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Royal China Review

January 14, 2015

LifestyleRestaurants & Bars | by Vicky Ilankovan

Banqueting Room in Royal China (1) Dim Sum at Royal China Prawn and chive dumplings Royal China Baker Street - interiorCandid decides to check out Royal China, Baker Street, the most often recommended and hyped up Dim Sum restaurant in London. We came away with a bad taste in our mouths and the unshakeable understanding that it has been resting on its laurels for far too long.

Stepping into Royal China, just off Baker Street, we were immediately struck by the sheer size of the restaurant, with its ability to house up to 150 seated guests. As we made our way through, passed the numerous large round tables to our seat near the back, we found ourselves in what we could only describe as a spacious and relaxed version of the famous Chinatown venues, with a more tempered colour palette and a slightly dated yet relevant décor.

A first glance at the menu shows that, like so many of those central restaurants, the fare on offer was traditional Hong Kong style dishes with a few “Western tourist” plates on offer. We elected to steer clear of most of these and stick with the dim sum.

The Honey Roast Pork Cheung Fun was fragrant and flavoursome, if not a bit soggy. The Deep-fried Aubergine & Fish rolls with Chilli sauce, which we had been recommended, were less successful, with the white fish appearing quite overcooked whilst the aubergine was near raw. Unlike the cheung fun, the flavours were not quite right and the dish was sadly a bit of a disappointment. The Steamed Minced Pork Balls with Abalone Sauce was better realised but they did not seem fresh and the meat quality was questionable.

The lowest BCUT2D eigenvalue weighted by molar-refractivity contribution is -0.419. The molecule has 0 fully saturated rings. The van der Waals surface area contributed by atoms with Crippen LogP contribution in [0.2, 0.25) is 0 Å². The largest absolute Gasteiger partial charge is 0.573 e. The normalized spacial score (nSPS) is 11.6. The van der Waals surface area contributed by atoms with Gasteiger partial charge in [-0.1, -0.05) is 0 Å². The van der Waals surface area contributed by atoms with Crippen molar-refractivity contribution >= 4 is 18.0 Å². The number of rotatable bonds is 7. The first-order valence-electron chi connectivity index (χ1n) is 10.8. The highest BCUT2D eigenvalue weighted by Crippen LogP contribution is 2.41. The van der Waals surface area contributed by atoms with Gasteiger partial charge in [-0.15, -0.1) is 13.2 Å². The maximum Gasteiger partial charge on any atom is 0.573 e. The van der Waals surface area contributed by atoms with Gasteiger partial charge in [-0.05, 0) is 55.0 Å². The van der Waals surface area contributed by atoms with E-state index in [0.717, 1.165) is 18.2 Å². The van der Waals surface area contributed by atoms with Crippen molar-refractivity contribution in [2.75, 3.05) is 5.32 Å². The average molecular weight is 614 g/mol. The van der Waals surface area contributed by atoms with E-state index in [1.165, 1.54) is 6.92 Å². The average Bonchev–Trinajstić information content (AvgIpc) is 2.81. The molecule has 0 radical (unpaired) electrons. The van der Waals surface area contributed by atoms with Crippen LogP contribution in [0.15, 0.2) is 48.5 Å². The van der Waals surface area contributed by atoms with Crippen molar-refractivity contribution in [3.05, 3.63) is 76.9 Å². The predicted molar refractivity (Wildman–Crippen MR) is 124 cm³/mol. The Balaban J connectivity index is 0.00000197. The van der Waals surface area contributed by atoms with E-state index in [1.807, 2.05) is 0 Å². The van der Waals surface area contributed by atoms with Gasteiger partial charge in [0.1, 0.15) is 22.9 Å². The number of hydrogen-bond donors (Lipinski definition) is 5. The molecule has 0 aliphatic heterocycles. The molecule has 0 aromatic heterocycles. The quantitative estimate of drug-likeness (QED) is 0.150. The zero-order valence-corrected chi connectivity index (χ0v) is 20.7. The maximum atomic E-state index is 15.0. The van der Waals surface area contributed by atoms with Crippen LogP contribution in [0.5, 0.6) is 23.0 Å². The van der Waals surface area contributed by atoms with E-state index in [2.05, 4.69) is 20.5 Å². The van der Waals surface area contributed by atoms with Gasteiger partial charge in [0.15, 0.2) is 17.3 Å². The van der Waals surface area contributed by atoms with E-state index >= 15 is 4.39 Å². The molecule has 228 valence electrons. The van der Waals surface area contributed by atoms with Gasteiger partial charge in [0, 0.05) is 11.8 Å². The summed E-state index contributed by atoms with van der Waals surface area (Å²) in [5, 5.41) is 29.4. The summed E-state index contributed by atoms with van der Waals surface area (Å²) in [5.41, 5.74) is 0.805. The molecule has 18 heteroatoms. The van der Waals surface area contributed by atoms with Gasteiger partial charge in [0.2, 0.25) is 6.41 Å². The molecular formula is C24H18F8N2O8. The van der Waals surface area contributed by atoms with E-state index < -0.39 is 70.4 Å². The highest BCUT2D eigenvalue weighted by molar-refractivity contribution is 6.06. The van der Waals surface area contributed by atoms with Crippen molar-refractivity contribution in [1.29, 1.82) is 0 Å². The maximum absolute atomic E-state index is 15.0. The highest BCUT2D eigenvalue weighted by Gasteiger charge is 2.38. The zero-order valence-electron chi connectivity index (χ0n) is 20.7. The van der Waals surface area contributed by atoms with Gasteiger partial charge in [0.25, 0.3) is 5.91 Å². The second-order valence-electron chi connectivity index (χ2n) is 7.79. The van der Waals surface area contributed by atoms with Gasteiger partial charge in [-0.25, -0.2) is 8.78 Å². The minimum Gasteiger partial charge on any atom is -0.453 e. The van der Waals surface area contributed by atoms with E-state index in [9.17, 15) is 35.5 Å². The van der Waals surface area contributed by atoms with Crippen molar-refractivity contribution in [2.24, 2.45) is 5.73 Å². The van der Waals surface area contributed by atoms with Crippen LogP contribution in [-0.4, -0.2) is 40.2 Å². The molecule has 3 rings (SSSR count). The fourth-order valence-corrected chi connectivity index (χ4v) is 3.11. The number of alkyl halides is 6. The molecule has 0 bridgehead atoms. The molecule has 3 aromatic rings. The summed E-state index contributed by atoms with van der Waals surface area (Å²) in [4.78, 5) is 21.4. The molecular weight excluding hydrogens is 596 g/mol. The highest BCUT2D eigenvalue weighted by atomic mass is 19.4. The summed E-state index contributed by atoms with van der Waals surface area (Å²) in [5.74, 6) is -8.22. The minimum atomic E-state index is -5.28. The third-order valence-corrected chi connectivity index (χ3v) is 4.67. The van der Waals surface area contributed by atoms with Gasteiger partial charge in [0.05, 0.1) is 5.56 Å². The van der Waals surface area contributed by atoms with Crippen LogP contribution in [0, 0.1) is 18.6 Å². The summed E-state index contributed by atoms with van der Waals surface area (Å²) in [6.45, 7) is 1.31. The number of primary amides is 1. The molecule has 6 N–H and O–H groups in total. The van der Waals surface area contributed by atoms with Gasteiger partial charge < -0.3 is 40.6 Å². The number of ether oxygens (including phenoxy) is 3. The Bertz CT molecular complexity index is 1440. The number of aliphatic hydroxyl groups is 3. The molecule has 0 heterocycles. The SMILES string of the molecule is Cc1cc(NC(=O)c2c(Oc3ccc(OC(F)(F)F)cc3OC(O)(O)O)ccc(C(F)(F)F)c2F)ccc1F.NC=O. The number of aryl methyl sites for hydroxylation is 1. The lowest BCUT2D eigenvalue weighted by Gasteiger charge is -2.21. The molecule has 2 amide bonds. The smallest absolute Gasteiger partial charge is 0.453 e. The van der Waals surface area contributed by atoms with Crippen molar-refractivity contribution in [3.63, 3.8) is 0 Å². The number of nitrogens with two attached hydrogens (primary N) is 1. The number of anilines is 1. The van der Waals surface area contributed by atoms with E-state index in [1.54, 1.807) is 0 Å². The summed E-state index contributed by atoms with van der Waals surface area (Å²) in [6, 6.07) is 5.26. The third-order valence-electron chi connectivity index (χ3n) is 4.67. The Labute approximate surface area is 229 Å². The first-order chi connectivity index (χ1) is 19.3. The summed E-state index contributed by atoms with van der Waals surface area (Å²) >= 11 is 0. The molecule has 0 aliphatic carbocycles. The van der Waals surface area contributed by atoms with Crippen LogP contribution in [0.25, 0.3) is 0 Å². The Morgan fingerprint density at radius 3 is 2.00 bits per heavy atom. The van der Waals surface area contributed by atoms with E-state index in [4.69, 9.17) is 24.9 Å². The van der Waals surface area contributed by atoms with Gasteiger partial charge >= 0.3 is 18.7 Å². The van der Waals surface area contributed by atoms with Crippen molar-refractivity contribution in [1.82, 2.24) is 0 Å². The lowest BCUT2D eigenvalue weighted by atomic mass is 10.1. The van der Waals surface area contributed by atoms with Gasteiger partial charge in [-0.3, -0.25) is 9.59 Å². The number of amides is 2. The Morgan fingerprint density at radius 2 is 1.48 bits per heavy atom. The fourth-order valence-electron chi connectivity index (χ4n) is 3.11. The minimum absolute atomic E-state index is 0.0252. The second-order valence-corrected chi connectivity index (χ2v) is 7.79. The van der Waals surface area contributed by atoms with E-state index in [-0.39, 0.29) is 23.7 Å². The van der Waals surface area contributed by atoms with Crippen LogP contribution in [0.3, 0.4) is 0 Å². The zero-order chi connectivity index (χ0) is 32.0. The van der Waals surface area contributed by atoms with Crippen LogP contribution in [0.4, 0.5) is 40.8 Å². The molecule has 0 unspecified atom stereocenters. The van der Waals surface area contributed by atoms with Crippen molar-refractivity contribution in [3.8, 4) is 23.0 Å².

We had yet to be impressed by any of the dishes but the restaurant was starting to fill up with families and business lunches, so we continued, people-watching as we did to pass the extensive periods of time between when we were able to grab the waitresses attention and when our dishes arrived. The Chicken & Mushroom Buns were beautifully spiced but the ratio of bun to filling made them heavy and somewhat bland in the end. By the time that the Glutinous Rice in Lotus Leaves arrived, we were prepared for the dish to be overcooked – as this can easily happen and our experience so far had not instilled us with confidence. We were right. The Fried Minced Squid Balls were oily and incredibly tough, not to mention flavourless and, whilst the Sesame Prawn Rolls were good, they did little to appease our rumbling stomachs at this point.

As we waited for our final two dishes to arrive, we contemplated the Royal Summer Drinks (a promotion that had been extended); they were essentially Bubble tea-style fruit drinks that you could choose to spike with your favourite tipple. We decided not to, instead waving frantically at servers who ignored us whilst balancing trays for other tables on our chair tops and talking to each other as they waited for waitresses to unload the dishes – we must admit that we found the need for two individuals to carry out such deliveries quite baffling, especially when the service was so slow.

We eventually got the attention of a waitress who said that our remaining dishes hadn’t been ordered, despite them being on our receipt which had been placed on our table. She asked if we still wanted them and as we weren’t in a hurry, we said ‘Yes’. When they arrived, the Crab Meat Dumplings were falling apart in the soup they came in, with the meat inside them smelling and tasting of that type of “fishy” that never bodes well. The Fried Yam Pate Meat Dumplings – usually a favourite of ours, were bland and at this stage we had given up on asking for some chilli to go with them as the first two requests had gone unmet.

All in all, whilst Royal China has a reputation for being a relaxed and vibrant space for families and group dining, we are unable to recommend it. Until we find something better, you will just have to brave the crowds and bustle of Chinatown, if you’re looking for that dim sum fix.


Vicky Ilankovan – Lifestyle Editor